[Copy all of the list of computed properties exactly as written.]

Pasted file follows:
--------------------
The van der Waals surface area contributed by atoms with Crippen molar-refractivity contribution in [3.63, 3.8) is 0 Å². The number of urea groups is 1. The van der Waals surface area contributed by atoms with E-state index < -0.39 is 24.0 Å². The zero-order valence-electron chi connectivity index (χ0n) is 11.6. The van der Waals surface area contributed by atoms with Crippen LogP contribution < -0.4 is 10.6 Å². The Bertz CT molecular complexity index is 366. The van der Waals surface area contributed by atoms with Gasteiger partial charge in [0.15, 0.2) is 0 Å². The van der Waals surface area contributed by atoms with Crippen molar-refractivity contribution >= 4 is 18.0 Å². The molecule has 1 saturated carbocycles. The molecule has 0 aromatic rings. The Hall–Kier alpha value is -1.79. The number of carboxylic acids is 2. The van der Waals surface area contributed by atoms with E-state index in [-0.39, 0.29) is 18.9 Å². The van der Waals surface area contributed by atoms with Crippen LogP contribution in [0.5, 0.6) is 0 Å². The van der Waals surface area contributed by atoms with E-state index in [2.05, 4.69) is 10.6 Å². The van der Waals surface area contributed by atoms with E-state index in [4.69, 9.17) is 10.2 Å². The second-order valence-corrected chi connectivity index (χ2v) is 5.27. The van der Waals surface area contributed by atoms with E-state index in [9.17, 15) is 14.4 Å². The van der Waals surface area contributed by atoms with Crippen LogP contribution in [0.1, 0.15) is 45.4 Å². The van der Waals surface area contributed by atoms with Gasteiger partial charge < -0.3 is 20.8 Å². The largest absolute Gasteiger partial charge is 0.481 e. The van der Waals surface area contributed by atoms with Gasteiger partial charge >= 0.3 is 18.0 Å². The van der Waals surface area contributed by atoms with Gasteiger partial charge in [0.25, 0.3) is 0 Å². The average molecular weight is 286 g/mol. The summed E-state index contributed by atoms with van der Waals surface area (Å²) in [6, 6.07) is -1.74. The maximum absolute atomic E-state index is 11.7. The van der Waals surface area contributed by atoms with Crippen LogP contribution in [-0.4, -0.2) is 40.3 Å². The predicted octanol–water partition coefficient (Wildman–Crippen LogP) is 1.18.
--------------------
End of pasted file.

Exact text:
The van der Waals surface area contributed by atoms with Crippen molar-refractivity contribution in [3.63, 3.8) is 0 Å². The number of urea groups is 1. The van der Waals surface area contributed by atoms with E-state index < -0.39 is 24.0 Å². The zero-order valence-electron chi connectivity index (χ0n) is 11.6. The van der Waals surface area contributed by atoms with Crippen LogP contribution < -0.4 is 10.6 Å². The Bertz CT molecular complexity index is 366. The van der Waals surface area contributed by atoms with Gasteiger partial charge in [0.15, 0.2) is 0 Å². The van der Waals surface area contributed by atoms with Crippen molar-refractivity contribution >= 4 is 18.0 Å². The molecule has 1 saturated carbocycles. The molecule has 0 aromatic rings. The Hall–Kier alpha value is -1.79. The number of carboxylic acids is 2. The van der Waals surface area contributed by atoms with E-state index in [-0.39, 0.29) is 18.9 Å². The van der Waals surface area contributed by atoms with Crippen LogP contribution in [0.5, 0.6) is 0 Å². The van der Waals surface area contributed by atoms with E-state index in [2.05, 4.69) is 10.6 Å². The van der Waals surface area contributed by atoms with E-state index in [4.69, 9.17) is 10.2 Å². The second-order valence-corrected chi connectivity index (χ2v) is 5.27. The van der Waals surface area contributed by atoms with E-state index in [9.17, 15) is 14.4 Å². The van der Waals surface area contributed by atoms with Crippen LogP contribution in [0.1, 0.15) is 45.4 Å². The van der Waals surface area contributed by atoms with Gasteiger partial charge < -0.3 is 20.8 Å². The largest absolute Gasteiger partial charge is 0.481 e. The van der Waals surface area contributed by atoms with Gasteiger partial charge >= 0.3 is 18.0 Å². The van der Waals surface area contributed by atoms with Gasteiger partial charge in [0.25, 0.3) is 0 Å². The average molecular weight is 286 g/mol. The summed E-state index contributed by atoms with van der Waals surface area (Å²) in [6, 6.07) is -1.74. The maximum absolute atomic E-state index is 11.7. The van der Waals surface area contributed by atoms with Crippen LogP contribution in [-0.4, -0.2) is 40.3 Å². The predicted octanol–water partition coefficient (Wildman–Crippen LogP) is 1.18.